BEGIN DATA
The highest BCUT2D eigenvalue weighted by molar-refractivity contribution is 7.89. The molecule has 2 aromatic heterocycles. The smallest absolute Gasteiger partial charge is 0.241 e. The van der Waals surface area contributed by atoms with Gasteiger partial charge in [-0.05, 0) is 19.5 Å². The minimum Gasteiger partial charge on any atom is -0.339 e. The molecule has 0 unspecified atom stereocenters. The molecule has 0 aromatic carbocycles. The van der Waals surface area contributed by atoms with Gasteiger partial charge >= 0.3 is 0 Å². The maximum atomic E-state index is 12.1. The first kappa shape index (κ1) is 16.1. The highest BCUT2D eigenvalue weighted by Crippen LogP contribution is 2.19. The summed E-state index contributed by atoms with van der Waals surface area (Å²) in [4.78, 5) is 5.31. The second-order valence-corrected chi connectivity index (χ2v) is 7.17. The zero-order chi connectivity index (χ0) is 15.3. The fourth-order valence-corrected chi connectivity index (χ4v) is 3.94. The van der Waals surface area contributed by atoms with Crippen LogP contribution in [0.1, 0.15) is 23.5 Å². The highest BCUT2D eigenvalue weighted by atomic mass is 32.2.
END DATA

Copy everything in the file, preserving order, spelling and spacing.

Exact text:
The highest BCUT2D eigenvalue weighted by molar-refractivity contribution is 7.89. The molecule has 2 aromatic heterocycles. The smallest absolute Gasteiger partial charge is 0.241 e. The van der Waals surface area contributed by atoms with Gasteiger partial charge in [-0.05, 0) is 19.5 Å². The minimum Gasteiger partial charge on any atom is -0.339 e. The molecule has 0 unspecified atom stereocenters. The molecule has 0 aromatic carbocycles. The van der Waals surface area contributed by atoms with Gasteiger partial charge >= 0.3 is 0 Å². The maximum atomic E-state index is 12.1. The first kappa shape index (κ1) is 16.1. The highest BCUT2D eigenvalue weighted by Crippen LogP contribution is 2.19. The summed E-state index contributed by atoms with van der Waals surface area (Å²) in [4.78, 5) is 5.31. The second-order valence-corrected chi connectivity index (χ2v) is 7.17. The zero-order chi connectivity index (χ0) is 15.3. The fourth-order valence-corrected chi connectivity index (χ4v) is 3.94. The van der Waals surface area contributed by atoms with Crippen LogP contribution in [0.1, 0.15) is 23.5 Å². The highest BCUT2D eigenvalue weighted by atomic mass is 32.2.